The contractions I had Friday were inconsistent and not painful, so I chalked them up to braxton hicks or maybe early labor, knowing that it wasn’t time for her to come yet. The following day Nick and I were up before 8 am and the contractions had already started by 7:30.

I kept a running list the entire day Saturday of each contraction and how long after the previous one it had occurred, keeping in mind that the doctor said if they are 5 minutes apart consistently for an hour or more it might be a good idea to come to the hospital.

There were several periods where the contractions were 4 and even 3 minutes apart, but they still weren’t super painful, and even after 45 minutes of contractions 4 minutes apart, then the contractions would suddenly be 7 or 8 minutes apart for the next hour, so I knew that things still weren’t as consistent as they needed to be for us to go to the hospital.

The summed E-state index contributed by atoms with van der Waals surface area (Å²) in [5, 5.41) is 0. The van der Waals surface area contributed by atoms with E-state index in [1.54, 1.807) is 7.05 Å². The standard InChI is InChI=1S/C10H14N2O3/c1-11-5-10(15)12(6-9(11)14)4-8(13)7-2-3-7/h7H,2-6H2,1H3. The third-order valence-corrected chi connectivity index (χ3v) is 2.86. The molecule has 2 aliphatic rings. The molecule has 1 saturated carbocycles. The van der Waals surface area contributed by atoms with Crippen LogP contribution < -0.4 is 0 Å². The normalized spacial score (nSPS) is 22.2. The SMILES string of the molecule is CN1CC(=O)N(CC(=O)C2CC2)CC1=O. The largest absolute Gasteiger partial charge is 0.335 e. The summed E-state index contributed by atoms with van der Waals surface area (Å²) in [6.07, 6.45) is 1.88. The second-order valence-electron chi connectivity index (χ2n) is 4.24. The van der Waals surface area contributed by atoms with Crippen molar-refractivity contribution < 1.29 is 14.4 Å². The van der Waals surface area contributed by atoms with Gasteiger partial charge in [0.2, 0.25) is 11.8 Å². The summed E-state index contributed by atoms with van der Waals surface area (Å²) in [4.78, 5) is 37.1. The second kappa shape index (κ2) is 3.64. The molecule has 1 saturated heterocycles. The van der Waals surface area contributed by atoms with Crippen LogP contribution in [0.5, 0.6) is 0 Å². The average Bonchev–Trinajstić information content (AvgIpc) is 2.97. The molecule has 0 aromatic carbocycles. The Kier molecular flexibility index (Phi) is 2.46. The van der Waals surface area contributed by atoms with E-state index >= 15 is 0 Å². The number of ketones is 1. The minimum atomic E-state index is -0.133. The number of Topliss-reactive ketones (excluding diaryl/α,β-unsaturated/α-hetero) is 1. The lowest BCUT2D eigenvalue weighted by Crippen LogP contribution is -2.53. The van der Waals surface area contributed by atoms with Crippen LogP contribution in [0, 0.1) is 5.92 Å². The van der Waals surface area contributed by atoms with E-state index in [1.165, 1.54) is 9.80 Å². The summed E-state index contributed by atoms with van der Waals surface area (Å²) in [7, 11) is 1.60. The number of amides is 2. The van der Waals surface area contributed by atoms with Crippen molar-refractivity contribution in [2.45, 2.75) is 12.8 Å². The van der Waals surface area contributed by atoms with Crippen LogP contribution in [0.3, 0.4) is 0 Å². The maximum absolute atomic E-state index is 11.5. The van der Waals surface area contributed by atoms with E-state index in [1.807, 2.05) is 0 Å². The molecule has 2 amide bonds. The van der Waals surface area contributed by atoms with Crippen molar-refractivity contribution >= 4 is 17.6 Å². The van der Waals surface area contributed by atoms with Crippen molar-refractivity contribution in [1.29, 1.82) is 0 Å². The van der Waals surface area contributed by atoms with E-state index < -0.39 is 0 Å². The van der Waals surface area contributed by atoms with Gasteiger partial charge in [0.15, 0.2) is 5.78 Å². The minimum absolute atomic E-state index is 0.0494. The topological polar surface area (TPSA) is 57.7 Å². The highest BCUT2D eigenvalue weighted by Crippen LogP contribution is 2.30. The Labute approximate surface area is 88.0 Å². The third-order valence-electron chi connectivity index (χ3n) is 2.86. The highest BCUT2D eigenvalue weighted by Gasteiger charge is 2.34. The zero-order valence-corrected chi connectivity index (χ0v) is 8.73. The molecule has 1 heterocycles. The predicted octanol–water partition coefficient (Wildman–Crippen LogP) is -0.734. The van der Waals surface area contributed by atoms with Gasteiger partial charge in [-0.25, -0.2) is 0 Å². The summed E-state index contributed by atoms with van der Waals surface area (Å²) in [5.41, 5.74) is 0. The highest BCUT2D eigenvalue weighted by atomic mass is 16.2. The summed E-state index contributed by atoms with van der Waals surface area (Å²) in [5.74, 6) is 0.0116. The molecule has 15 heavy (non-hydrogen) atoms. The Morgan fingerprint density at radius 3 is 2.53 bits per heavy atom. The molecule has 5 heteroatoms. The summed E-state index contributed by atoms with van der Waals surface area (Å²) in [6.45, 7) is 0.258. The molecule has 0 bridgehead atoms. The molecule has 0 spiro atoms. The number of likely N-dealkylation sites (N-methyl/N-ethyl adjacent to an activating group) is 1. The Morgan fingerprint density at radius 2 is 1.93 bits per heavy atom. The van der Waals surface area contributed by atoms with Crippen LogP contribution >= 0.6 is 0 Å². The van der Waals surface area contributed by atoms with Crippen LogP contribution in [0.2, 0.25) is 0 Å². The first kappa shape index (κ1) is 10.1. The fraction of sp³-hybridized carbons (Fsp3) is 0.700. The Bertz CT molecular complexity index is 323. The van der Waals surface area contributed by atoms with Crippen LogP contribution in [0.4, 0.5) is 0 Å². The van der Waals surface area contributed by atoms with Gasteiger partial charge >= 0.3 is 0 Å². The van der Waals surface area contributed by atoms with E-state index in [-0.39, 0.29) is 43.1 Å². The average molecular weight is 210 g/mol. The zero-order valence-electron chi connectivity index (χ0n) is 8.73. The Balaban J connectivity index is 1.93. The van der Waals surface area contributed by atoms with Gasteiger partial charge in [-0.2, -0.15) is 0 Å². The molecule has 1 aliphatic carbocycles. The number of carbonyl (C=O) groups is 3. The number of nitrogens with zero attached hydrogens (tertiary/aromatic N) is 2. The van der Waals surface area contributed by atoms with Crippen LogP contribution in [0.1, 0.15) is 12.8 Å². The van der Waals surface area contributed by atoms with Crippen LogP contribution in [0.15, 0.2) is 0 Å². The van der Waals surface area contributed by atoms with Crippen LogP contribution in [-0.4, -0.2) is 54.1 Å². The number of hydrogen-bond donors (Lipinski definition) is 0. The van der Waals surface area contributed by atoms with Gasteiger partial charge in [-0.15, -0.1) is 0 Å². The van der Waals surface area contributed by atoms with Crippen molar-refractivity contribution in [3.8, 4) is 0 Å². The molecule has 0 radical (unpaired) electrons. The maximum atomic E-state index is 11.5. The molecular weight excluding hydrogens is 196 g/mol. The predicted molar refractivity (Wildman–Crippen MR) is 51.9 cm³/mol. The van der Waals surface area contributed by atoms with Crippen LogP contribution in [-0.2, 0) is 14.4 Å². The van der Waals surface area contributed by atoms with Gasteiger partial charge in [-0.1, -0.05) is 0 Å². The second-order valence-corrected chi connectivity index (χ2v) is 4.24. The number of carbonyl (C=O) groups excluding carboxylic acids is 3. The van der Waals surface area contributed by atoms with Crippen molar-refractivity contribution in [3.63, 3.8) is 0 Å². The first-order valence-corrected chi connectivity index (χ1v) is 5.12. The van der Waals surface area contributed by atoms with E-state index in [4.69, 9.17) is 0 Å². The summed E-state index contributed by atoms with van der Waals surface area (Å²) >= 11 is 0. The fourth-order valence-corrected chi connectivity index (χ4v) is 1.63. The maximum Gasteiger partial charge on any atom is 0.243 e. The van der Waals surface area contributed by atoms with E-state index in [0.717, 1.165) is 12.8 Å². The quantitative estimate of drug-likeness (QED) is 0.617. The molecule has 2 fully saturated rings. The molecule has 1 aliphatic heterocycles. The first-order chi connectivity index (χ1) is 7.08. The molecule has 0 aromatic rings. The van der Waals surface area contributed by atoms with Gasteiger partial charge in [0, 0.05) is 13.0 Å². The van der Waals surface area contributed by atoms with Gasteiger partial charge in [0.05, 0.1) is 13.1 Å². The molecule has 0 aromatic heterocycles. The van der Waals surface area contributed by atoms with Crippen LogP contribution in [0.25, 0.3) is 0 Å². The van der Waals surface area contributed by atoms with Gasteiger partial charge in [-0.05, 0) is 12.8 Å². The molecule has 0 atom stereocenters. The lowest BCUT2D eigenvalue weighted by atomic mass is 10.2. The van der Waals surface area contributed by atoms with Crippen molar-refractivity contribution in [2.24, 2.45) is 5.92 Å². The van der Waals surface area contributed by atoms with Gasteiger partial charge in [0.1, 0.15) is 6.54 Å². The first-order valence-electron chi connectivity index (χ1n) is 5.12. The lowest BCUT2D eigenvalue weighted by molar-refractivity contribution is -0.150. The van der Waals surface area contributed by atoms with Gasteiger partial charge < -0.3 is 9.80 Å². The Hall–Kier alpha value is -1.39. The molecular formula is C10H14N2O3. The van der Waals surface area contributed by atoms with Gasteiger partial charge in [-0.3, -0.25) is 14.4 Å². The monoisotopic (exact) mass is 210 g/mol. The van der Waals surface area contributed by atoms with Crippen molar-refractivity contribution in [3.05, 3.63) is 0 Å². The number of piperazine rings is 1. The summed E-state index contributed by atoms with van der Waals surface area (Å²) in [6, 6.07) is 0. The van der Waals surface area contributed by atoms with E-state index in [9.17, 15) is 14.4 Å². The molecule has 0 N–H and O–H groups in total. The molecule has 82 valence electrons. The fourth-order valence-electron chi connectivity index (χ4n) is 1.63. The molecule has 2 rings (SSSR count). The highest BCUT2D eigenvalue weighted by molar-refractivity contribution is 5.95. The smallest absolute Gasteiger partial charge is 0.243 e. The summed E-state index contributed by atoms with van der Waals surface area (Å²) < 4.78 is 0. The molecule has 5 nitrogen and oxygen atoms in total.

We decided at around 1:30 pm that maybe we should take the dog for a walk to try to speed things up, since contractions from 7:45am till 1:30pm aren’t exactly the most fun way to spend the first half of your Saturday.

We walked for an hour and a half and toward the end of the walk, especially when we got home, the contractions seemed to be stronger, so we decided we should go to the hospital and find out what kind of progress my cervix had made and if we were close to Kinsley’s arrival.

We spent the next 4 hours in the hospital. I was checked again, and to my surprise I was still only 1 cm dilated. The nurse explained after hooking me up to the monitor that while I was having a lot of contractions, no labor was being done on my cervix, so I wasn’t dilating any further. She told us that there was a good chance I’d been having contractions for so long because my uterus was irritated and I may have been dehydrated.

She had me drink two glasses of water and monitored the baby’s heart rate for a little while before offering us a solution.